Posts Tagged ‘The Woggles’

Cygnus Radio and WPKN playlists, 5/17/13: I got (algo)rithm

May 20, 2013
Ernie Banks was right -- it was a wonderful day to play two.

Ernie Banks was right — it was a wonderful day to play two.

For the links to this and all other Franorama 2.0 shows on Cygnus Radio, click here. For the link to this episode of Franorama 2.0 on WPKN, click here. Franorama 2.0 can be heard live on Cygnus Radio from 10 a.m.-1 p.m. EDT (7-10 a.m. PDT) Fridays; WPKN shows are on a fill-in basis for now; keep posted on the station’s Facebook page.

Well, this past Friday, for the first time, I did radio shows on two different stations on the same day — the Franorama 2.0 Double-Duty Day-Night Doubleheader. First, my regular 10 a.m.-1 p.m. shift from the comfort of home on Cygnus Radio, then down to Bridgeport for a 4-7 p.m. fill-in on WPKN. Howard Thompson, the host of the regularly scheduled show, Pure — and a longtime big-label record executive — trusted my musical tastes (thanks for the endorsement), to let me take the reins.

Anyway, it was exhausting but fun. I think I swept both ends of the doubleheader. And the day wasn’t just fun, it left me feeling a little optimistic at a time when I desperately need optimism.

The Cygnus show, now on the air three months, is still a fledging show on an upstart station, and understandably, the audience is small for now. But a funny thing happened just past the first half hour — the number of listeners jumped 2 1/2 times, then it tripled, and withing five minutes, it had quadrupled. (I have the analytics right there on the screen as I play.) And I kept about two-thirds of that audience for the rest of the show.

This had to be a glitch, right? A spam attack or something? An undigested bit of beef, a blot of mustard, a crumb of cheese? Well, no. I texted our fearless leader, Gary Gone, to ask about this, and he explained: However the Apple algorithems work — and who knows how these damn things work? — someone at iTunes apparently labeled my show as a must-listen, which prompted huge the jump in listeners all of a sudden.

Coolness! I’m hoping this is the door opening just a crack enough for the flood to start rushing in. I need something to happen! I’m hoping the people who came and stayed will tell their friends, who, in turn, will tell their friends, et cetera, et cetera, et cetera …

Anyway, a couple musical highlights of the day:

The Outta Sites (both shows): Chris “Sugarballs” Sprague, who made a sideways appearance in a blog post here a couple weeks ago, is one of the hardest-working musicians I know: longtime drummer/second guitarist for

Chris Sprague (second from left) fronting The Outta Sites.

Chris Sprague (second from left) fronting The Outta Sites.

Deke Dickerson … has been playing drums for Big Sandy & His Fly-Rite Boys (who came to Cafe Nine in New Haven the previous weekend) … behind the kit for Los Straitjackets (who come to Cafe Nine June 10) … and now, he fronts his own band, The Outta Sites. Their newly released debut album, Up All Night, is a killer. Think one part Dave Clark Five, one part That Thing You Do, one part Nuggets and Pebbles collections, throw in the atmosphere of the mid-’60s L.A. club scene, and you get the picture.

Jonathan Richman and The Velvet Underground (WPKN): An old friend, Lauren, who lives and works around Hartford, messaged me on the Book of Faces the night before to ask if I could play the Velvets. I started, at long last, pulling boxes of CDs from my storage space to rip into this laptop that serves as my radio station and traveling music library. But I haven’t found my Velvets box set yet. Anyway, I did find one VU song, but not until after I steered her to Jonathan Richman, the onetime VU groupie, singing “Velvet Underground” … and one of our mutual faves, “Double Chocolate Malted” (No nuts! No nuts!), and, for good measure, The Groovie Ghoulies playing a Jonathan song.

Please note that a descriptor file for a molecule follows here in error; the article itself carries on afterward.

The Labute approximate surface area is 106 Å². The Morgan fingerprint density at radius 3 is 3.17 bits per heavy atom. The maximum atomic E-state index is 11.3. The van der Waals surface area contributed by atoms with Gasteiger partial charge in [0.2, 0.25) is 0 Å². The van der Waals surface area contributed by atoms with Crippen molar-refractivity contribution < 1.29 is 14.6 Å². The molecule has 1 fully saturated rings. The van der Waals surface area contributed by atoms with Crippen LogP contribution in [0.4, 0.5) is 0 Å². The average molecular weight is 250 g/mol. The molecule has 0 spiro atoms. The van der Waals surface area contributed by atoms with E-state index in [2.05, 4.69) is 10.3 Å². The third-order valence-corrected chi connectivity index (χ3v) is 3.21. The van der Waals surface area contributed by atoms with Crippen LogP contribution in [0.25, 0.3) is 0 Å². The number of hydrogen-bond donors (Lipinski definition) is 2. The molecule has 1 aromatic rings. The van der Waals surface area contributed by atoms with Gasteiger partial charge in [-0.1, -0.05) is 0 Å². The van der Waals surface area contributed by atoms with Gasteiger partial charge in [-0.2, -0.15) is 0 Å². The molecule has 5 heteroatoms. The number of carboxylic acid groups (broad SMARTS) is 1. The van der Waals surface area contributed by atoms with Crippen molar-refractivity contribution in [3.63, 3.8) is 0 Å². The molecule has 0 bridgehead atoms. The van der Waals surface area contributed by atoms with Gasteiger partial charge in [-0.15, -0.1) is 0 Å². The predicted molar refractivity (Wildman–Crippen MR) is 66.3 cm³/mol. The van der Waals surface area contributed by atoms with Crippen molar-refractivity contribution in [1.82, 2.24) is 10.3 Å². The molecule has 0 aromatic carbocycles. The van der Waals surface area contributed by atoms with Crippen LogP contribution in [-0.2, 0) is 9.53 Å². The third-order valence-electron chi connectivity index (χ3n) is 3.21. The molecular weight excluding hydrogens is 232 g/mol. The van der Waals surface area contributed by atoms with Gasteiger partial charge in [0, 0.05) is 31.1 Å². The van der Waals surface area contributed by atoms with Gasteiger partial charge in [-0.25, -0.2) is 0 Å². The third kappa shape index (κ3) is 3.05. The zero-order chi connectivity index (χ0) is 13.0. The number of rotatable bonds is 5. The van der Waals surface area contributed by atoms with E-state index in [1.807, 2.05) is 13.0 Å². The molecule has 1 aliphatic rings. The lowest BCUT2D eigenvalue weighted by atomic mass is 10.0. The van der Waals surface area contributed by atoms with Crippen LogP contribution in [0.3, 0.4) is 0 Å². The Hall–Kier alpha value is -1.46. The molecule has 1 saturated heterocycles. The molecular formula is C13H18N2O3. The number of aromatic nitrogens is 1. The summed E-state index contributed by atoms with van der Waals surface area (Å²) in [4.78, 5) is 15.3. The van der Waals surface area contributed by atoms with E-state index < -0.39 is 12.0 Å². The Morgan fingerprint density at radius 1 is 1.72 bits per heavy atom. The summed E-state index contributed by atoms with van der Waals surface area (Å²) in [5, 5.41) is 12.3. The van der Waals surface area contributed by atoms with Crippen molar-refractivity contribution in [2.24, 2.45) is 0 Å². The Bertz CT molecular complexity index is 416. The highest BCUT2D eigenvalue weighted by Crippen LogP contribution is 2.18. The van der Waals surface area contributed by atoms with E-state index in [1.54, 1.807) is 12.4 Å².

Well, that’s enough for now. Back to a single Cygnus shift this Friday, leading into the holiday weekend. Please drop in and give a listen. And if you like what you hear, tell your friends, and tell your friends to tell their friends. And “like” my Franorama 2.0/Franorama World Facebook page. And if you’re so inclined to help out financially, there’s a PayPal button at the end of each blog post.  Anyway, catch you this Friday!

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Cygnus Radio playlist 5/3/13: I’ll go crazy

May 4, 2013
Just a prisoner of love.

From the heights (the Godfather) …

For the links to this and all other archived Franorama 2.0 shows on Cygnus Radio, click here. The show airs live from 10 a.m.-1 p.m. ET Fridays (that’s 7-10 a.m. PT, 2-5 p.m. GMT). 

Now this is the type of show I envisioned when I started doing this online radio thang a couple months ago: No technical glitches and pretty freewheeling as it took me — and, hopefully, you — to places I didn’t expect.

This week’s Franorama 2.0 on Cygnus Radio was a kinda nutty show — and not just because James Brown was singing “I’ll Go Crazy,” as I put together an hour of his earlier stuff to commemorate what would’ve been the Godfather’s 80th birthday. (Bit of trivia: James died on Christmas morning 2006 — two days before he was to play a show at Waterbury’s Palace Theatre, about 10 minutes from home. If I remember right, his final interview was with, of all places, my evil and heinous first newspaper, the Republican-American.)

I mean, as I rebuild my music library online, I’ve been finding all the nooks and crannies of my memory banks — and that includes a lot of the scrapings. Crazy tunes. And I kinda went crazy on that front, too. Let’s see …

  • A truckload of ’80s garage tunes, some from the ROIR Garage Sale! cassette …
  • A couple tunes from one of the great garage collections ever — Crypt Records’ Going All the Way With The Squires! from 1986. The Squires (ne The Rogues) were from nearby Bristol, more than a decade before the Worldwide Leader in Sports Television was founded there. One locally produced single under their original name, one under their later name for Atco Records, then college and Vietnam and all the things that broke up garage bands back then. And hordes of collectors in the following years. And a lot of great tunes, many released until this. This album will be a staple in shows to come.